#59: Emulation Nation

I. Dear Reader,

This week, I had a twitter thread get a lot of attention and so I thought I’d clean it up and share it here as well. It started because I was seeing a lot of people use the word ‘emulation’. But some were using it positively and some were using it negatively. And basically, I wanted to try and clearly lay out both points of view.

So that said, by far, the most common use of the word is when a game system is described as good (or bad) at emulating a specific genre. Often, it’s even more specific. A game will try to emulate a specific work of media. And I think this feels particularly universal because it's become an indie RPG’s default marketing technique. Don't get me wrong, it's a very strong pitch to your potential audience and you should use it.

"If you like regency romance, Good Society lets you play that!"

"If you like Star Wars, check out Laser-Ritter."

I don't think anyone argues whether this works well. I think the problem is that it works too well.

But I think it has become so common that some people have started to think that the strength of TTRPGs is primarily genre emulation. Like this is what they are good at and what designers should be aiming for.

And very rightfully, various designers have pushed back against this. For example, this is Vincent Baker on Apocalypse World:

My take is, my games aren’t genre emulation. They’re work in their genres, plain and simple. When you play them, you aren’t emulating those genres, you’re just plain no-bones making new fiction in them. There’s absolutely nothing “emulate” about it.

You should go read the full answer here. It’s somewhere in the middle so you’ll have to scroll a bit.

This might be a surprise to people because Apocalypse World’s playbooks are sorta based on the characters of the TV show Firefly. Isn’t that AW emulating Firefly? Not really! AW isn’t trying to be Firefly. It’s not telling players that the games will feel like a Firefly episode. AW uses Firefly in the same way that Lord of the Rings used Beowulf.

Every work of art is in conversation with others. When creating, your inspiration comes from somewhere. Everything is a remix to some extent. This is normal and good.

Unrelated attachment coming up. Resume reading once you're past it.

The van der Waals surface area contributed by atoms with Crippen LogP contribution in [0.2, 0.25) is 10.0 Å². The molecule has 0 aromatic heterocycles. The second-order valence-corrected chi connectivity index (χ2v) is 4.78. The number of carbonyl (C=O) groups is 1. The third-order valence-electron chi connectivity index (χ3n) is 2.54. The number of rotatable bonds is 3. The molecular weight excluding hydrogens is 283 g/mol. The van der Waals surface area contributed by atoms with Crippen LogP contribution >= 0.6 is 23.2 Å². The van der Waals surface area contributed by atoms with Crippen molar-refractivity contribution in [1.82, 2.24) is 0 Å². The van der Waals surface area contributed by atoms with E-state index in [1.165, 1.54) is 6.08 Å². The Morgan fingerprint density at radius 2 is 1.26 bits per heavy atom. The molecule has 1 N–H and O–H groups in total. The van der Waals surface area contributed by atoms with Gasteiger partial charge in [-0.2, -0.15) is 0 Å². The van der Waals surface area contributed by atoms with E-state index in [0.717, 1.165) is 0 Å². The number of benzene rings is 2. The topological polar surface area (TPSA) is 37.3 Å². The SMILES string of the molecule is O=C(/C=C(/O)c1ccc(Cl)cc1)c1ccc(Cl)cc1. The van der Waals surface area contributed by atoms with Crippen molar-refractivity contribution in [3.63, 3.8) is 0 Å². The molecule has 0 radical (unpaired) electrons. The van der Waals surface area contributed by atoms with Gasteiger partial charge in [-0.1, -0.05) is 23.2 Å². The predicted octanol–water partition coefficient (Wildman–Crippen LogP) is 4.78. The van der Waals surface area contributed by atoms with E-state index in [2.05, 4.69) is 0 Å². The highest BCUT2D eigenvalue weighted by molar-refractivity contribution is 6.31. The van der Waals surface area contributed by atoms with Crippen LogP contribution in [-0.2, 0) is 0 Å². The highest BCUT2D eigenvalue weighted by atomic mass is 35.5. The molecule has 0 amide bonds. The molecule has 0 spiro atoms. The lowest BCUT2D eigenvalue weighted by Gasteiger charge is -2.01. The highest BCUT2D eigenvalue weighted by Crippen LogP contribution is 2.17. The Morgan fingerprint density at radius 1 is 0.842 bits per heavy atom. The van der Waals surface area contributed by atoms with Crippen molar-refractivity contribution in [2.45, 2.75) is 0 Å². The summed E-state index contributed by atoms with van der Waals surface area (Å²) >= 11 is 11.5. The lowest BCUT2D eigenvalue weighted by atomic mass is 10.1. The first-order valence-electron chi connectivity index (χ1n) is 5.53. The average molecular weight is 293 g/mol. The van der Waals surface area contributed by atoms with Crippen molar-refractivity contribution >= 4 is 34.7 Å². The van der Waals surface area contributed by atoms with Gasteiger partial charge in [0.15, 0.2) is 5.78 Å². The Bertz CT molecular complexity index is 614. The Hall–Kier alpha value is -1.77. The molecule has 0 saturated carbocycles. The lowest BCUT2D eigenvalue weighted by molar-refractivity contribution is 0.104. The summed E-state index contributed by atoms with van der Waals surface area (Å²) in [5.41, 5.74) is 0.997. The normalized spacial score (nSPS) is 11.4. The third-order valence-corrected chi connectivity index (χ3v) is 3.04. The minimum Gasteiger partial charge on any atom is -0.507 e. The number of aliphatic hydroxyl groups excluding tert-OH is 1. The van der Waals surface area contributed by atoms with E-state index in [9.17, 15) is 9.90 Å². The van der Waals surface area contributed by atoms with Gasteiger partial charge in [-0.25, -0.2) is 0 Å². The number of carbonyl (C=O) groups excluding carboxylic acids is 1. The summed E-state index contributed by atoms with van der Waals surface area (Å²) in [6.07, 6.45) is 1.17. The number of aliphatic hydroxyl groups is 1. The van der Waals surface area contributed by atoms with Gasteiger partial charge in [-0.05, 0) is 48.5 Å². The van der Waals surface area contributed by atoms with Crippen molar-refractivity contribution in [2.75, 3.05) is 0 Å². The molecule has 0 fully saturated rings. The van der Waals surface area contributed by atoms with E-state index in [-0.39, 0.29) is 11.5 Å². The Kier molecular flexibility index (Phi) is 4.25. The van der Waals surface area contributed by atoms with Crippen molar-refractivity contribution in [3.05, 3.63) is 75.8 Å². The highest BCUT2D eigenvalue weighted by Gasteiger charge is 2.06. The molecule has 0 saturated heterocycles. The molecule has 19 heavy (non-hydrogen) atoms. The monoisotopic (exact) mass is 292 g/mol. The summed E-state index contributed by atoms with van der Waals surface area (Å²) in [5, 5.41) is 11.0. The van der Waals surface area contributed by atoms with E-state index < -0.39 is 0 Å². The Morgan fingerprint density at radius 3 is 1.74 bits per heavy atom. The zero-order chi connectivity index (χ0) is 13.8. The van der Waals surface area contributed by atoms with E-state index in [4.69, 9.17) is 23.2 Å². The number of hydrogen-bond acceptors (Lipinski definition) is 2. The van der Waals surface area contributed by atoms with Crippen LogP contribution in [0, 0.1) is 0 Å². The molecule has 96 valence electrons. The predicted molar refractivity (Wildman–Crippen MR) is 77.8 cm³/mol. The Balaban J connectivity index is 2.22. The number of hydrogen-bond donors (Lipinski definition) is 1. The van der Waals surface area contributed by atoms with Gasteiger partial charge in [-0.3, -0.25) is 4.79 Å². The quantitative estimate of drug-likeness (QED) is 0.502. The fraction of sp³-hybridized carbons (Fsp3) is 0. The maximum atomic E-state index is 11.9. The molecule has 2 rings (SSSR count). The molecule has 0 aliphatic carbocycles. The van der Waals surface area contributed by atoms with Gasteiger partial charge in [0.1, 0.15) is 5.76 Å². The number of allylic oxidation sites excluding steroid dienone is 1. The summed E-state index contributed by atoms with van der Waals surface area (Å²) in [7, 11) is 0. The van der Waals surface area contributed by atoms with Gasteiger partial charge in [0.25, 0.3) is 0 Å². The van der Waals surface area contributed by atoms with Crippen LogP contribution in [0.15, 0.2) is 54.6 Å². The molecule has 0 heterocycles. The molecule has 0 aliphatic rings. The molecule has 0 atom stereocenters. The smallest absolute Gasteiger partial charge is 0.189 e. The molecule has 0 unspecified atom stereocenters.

With RPGs, the problem is only when emulation becomes the norm - when people start asking why Wanderhome isn’t Redwall or Wind in the Willows (true example). When this happens, it feels like people don’t want games to be unique. And that sounds awful. If emulation becomes “the thing that RPGs do”, unique and fresh games start being seen as weird or worse, “hard”.

Yikes. Nobody wants that.

Yours critically,

Thomas

PS: There’s a broader issue with the marketing strategy of comparing books, movies, TV shows, games to other books, movies, TV shows and games constantly. If you want to read more about this problem in SFF book publishing, this is a great article.

The basic summary is that it is a process designed to produce more of the same. If you’re making something that doesn’t have popular media touchstones to lean on (say because you’re from a culture that isn’t well-represented in Hollywood), your work is going to be seen as weird or hard. If it’s a book, you might not get the publishing deal. If it’s a movie, no funding. If it’s a small indie game, people might not even click the link to read more.



II. Media of the Week

A find: a new Youtube channel about historical RPGs. This one is about a medieval boardgame that got turned into a roleplaying game in Italy. And get this, it’s based on an epic poem that was very popular at the time.

This emulation / media comparison thing might have been going on for a much longer time than I thought!


III. Links of the Week

  • Split/Party is a newsletter that is going to be doing review and critique of RPGs and they recently put out a fabulous framework that lays out their process.

  • Ava Islam talks about memory and how her game, Errant! had too much to track - and how she solved it.

    • I also recently caught Ava on the Lost Bay Podcast and it’s a really great interview. She talks about blowing up D&D from the inside and it’s hilarious.

  • On the Githyanki Diaspora blog, an actual play report on the Between, a PbtA game of victorian horror.

  • Vincent and Meguey Baker released Under Hollow Hills, their game about a fey circus, and are doing an on-going Q&A about it. Just ask your question in the comments!

  • On the Liber Ludorum blog, drop-dice tables and other ways to use dice that isn’t only about the number that is face up!

Reviews


IV. Small Ads

All links in the newsletter are completely based on my own interest. But to help support my work, this section contains sponsored links and advertisements. If you’d like your products to appear here, read the submission form.

  • Dare to enter the Lair of the Lizard Cult! A nasty little dungeon, compatible with MÖRK BORG and made for the Album Crawl Rocks the 80s game jam.

  • Shepherds is a JRPG-inspired PbtA game of hopeful fantasy. Play youthful heroes who help people, give friendship speeches, and forge bonds of trust with each other.

  • Flabbergasted is a comedic TTRPG set in the 1920s! Join a social club & get up to mischief & mayhem - all before your afternoon tea! Coming to Kickstarter September 28!

This newsletter is currently sponsored by the all-new, fan-supported Fate-SRD.com. Built to be fast, attractive, and accessible, check out the site for rules, downloads, actual plays, and community.


Hello, dear readers. This newsletter is written by me, Thomas Manuel. I’m half-man, half-beast, half-journalist, half-game designer.

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